Itchy Rash On Your Pregnant Tummy? You Could Have Polymorphic Eruption Of Pregnancy (PEP)
So you’re nearly at the end of your pregnancy, and you’ve suddenly developed a crazily itchy rash all over your tummy? Aaargh! Don’t worry, it might well be PEP…
What is it?
PEP sounds pretty harmless. right? What is stands for – polymorphic eruption of pregnancy – sounds bloody terrifying doesn’t it?! Actually, it really is a harmless condition, affecting about one in 100 pregnant women.
PEP is most common in first pregnancies. You’re also at higher risk if you are carrying twins (or more), and you might be more prone to it if you have gained a significant amount of weight since becoming pregnant. Usually, PEP will develop at some point during the third trimester (occasionally it comes on shortly after birth) – and no-one is really sure what causes it.
The rash usually starts on the belly and, in particular, on any stretch marks you might have developed. It can spread up to beneath your breasts (hardly ever on them, though), and to the thighs, back and bum, too. The red rash is lumpy and bumpy, containing itchy hives. Sometimes, if the rash is scratched, the pimples will ooze a little fluid, and then crust over. Although PEP can be very unpleasant, it is not thought to be risky for either you or your baby (very occasionally a baby is born with a mild PEP rash, but it soon disappears). It’s just one of those things that can crop up – and will go away again, of its own accord, once your baby is born.
That’s not to say you have to suffer in silence though – if you think you might have PEP, then there are treatments available to ease the symptoms.
What can I do?
If you suspect PEP, show your midwife or go to your GP. Usually, it can be diagnosed on sight. Although it can not be cured as such (and it’s a self-limiting condition, meaning it goes away by itself eventually), your symptoms can be treated in various ways.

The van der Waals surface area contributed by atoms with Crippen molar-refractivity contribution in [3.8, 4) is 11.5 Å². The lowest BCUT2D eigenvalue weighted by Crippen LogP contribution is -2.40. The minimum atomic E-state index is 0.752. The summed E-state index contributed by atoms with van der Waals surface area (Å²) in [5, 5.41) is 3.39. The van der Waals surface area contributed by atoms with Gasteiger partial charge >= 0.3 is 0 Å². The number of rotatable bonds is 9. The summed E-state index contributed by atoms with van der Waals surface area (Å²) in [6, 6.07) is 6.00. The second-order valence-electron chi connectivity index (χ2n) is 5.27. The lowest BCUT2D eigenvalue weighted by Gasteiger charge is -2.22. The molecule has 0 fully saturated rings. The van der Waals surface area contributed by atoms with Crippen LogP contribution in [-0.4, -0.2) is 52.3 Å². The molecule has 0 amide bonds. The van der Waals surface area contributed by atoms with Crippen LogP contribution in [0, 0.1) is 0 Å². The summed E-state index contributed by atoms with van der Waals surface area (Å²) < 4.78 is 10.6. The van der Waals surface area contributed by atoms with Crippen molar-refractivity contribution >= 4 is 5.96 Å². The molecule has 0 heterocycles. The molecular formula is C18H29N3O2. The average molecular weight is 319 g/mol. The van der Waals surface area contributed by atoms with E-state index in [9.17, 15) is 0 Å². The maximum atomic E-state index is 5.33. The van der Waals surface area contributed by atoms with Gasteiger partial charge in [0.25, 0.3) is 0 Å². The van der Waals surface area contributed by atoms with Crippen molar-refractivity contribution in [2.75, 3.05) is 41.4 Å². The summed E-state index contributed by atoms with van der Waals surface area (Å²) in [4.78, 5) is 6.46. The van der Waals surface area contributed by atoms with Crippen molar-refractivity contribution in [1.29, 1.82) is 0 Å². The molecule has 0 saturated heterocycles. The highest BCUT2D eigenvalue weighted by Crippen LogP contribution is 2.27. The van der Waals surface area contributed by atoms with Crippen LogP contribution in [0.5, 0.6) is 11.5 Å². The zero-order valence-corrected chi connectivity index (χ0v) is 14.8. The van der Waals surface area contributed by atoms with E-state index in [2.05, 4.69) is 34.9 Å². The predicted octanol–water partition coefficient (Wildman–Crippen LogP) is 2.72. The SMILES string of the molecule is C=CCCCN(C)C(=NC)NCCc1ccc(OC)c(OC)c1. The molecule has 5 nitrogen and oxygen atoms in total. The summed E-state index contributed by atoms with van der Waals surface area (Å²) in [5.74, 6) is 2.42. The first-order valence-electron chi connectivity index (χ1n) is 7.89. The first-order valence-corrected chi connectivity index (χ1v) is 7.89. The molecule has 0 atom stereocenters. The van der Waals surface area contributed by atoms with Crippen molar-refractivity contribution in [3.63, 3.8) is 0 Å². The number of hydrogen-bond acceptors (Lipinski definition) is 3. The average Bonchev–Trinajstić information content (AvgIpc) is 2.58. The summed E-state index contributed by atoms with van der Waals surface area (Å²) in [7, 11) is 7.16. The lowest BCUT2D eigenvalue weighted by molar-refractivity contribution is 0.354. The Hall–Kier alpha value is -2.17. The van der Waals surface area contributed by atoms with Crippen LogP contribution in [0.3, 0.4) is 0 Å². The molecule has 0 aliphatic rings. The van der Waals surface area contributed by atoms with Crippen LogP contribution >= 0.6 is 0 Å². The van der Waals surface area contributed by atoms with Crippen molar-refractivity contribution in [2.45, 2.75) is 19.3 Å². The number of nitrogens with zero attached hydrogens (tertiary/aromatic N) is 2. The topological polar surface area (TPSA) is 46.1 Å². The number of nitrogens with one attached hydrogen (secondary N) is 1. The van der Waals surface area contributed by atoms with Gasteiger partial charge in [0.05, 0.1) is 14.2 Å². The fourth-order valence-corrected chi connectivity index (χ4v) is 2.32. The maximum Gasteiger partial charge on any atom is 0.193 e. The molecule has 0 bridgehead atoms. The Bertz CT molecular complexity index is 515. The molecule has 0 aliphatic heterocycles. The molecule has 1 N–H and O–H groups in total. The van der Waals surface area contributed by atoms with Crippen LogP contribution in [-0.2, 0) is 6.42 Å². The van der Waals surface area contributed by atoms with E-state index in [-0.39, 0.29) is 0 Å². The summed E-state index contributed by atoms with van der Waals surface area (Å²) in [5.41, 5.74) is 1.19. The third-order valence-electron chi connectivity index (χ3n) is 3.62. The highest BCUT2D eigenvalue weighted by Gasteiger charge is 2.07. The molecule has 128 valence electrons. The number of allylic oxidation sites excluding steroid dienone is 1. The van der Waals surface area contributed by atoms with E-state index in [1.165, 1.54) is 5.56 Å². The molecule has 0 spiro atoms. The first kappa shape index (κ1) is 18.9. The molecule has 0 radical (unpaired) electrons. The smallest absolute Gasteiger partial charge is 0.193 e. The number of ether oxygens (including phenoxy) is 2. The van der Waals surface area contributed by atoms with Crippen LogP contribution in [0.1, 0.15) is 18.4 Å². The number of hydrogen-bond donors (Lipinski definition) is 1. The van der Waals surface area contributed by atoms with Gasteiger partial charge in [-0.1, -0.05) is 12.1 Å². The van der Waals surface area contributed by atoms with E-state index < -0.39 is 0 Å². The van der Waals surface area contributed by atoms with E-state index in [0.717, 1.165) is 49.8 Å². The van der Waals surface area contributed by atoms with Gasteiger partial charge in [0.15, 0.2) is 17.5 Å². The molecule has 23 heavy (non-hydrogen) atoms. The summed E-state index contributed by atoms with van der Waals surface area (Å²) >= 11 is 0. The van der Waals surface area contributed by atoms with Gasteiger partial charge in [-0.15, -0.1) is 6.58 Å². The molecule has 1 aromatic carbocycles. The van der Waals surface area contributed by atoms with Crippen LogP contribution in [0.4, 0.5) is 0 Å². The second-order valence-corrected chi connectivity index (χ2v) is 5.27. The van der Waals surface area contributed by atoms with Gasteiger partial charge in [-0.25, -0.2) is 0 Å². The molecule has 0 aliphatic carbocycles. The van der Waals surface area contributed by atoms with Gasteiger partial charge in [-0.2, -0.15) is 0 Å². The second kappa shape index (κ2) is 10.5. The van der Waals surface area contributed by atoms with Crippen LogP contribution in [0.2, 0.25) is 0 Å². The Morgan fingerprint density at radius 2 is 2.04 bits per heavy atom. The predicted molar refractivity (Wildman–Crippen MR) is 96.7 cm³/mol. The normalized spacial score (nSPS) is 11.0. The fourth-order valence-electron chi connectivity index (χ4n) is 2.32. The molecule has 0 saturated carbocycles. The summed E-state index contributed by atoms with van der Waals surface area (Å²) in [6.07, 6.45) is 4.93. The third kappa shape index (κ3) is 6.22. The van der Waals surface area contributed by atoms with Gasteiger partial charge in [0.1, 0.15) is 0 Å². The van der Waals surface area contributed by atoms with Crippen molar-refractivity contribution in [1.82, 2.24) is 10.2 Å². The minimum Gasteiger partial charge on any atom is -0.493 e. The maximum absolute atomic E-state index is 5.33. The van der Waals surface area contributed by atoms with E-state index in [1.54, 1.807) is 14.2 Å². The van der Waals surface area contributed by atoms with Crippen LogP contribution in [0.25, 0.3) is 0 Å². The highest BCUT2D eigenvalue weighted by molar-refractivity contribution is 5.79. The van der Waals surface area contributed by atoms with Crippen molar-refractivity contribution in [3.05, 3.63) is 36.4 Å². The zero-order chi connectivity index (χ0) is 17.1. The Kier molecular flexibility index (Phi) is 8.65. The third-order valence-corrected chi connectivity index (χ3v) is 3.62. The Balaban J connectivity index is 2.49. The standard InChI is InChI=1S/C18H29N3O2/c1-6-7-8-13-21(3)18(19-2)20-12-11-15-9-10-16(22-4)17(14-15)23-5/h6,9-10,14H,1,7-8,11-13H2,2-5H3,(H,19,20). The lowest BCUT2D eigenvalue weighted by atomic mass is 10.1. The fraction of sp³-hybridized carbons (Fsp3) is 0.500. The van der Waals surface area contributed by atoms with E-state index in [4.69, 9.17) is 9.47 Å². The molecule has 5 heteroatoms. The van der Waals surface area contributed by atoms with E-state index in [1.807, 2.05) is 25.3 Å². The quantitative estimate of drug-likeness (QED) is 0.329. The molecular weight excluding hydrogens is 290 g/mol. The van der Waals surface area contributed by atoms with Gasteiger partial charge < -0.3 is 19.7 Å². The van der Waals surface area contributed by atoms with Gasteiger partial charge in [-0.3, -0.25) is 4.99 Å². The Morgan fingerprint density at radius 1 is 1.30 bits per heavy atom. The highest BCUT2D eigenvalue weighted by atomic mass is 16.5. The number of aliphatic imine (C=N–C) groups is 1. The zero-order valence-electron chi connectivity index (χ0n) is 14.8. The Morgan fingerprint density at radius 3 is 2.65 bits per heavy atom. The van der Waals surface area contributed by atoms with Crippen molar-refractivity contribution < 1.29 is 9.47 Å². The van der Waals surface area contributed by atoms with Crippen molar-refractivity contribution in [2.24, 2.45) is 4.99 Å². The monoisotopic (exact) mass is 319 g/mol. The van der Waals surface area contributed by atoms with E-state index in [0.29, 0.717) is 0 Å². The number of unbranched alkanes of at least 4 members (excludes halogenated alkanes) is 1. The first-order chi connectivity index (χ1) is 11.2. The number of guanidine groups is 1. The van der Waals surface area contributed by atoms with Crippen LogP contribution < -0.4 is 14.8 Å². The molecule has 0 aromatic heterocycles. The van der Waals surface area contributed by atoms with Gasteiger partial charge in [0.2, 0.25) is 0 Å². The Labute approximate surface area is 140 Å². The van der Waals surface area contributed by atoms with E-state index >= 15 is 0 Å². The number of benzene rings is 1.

Dermatologists recommend that sufferers wear cool, cotton clothing, as heat may irritate the affected areas further. Tepid baths might also help.
In milder cases, where the rash is fairly contained, your GP might prescribe you with a mild topical steroid cream to apply to the affected areas. They might also supply you with emollients for your bath, and soothing, moisturising ointments, which can be used regularly for relief of itching and soreness.
If your rash is extensive and more severe, a strong steroid cream might be advised for a short period of time. Although steroids can be taken orally, your doctor is unlikely to prescribe them when you are pregnant. They’re reserved only for very severe cases indeed. Topical creams usually do the trick anyway.
PEP can be very itchy and uncomfortable, but you need to try not to scratch, because that could damage your skin. The itching can be eased with an antihistamine. It’s advisable to visit your doctor to get a prescription, rather than buying anything over the counter (and, remember, while you’re pregnant, your prescriptions are free!).
The very good news is that, if you suffer from PEP with your first pregnancy, you are unlikely to get it again with your second and subsequent pregnancies.